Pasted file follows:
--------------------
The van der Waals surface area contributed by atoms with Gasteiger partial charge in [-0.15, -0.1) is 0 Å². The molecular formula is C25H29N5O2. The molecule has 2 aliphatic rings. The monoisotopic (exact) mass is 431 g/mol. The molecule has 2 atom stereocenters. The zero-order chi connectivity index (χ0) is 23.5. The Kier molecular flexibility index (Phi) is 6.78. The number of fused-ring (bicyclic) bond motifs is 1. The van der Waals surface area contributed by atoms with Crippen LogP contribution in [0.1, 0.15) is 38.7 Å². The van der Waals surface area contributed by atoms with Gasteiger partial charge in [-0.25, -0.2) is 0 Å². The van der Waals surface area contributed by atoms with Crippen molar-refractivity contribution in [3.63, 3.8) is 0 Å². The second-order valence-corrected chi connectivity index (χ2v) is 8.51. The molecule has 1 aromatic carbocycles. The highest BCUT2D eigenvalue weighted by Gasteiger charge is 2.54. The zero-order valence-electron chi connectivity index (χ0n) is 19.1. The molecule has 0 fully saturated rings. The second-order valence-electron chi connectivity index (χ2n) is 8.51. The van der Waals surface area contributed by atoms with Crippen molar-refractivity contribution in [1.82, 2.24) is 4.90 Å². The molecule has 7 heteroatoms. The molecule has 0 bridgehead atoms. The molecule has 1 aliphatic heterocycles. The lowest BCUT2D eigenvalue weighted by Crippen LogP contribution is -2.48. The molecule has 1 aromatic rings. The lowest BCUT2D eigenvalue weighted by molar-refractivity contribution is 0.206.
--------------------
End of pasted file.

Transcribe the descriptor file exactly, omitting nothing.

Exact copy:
The van der Waals surface area contributed by atoms with Gasteiger partial charge in [-0.15, -0.1) is 0 Å². The molecular formula is C25H29N5O2. The molecule has 2 aliphatic rings. The monoisotopic (exact) mass is 431 g/mol. The molecule has 2 atom stereocenters. The zero-order chi connectivity index (χ0) is 23.5. The Kier molecular flexibility index (Phi) is 6.78. The number of fused-ring (bicyclic) bond motifs is 1. The van der Waals surface area contributed by atoms with Crippen LogP contribution in [0.1, 0.15) is 38.7 Å². The van der Waals surface area contributed by atoms with Gasteiger partial charge in [-0.25, -0.2) is 0 Å². The van der Waals surface area contributed by atoms with Crippen molar-refractivity contribution in [3.63, 3.8) is 0 Å². The second-order valence-corrected chi connectivity index (χ2v) is 8.51. The molecule has 1 aromatic carbocycles. The highest BCUT2D eigenvalue weighted by Gasteiger charge is 2.54. The zero-order valence-electron chi connectivity index (χ0n) is 19.1. The molecule has 0 fully saturated rings. The second-order valence-electron chi connectivity index (χ2n) is 8.51. The van der Waals surface area contributed by atoms with Crippen molar-refractivity contribution in [1.82, 2.24) is 4.90 Å². The molecule has 7 heteroatoms. The molecule has 0 bridgehead atoms. The molecule has 1 aliphatic heterocycles. The lowest BCUT2D eigenvalue weighted by Crippen LogP contribution is -2.48. The molecule has 1 aromatic rings. The lowest BCUT2D eigenvalue weighted by molar-refractivity contribution is 0.206.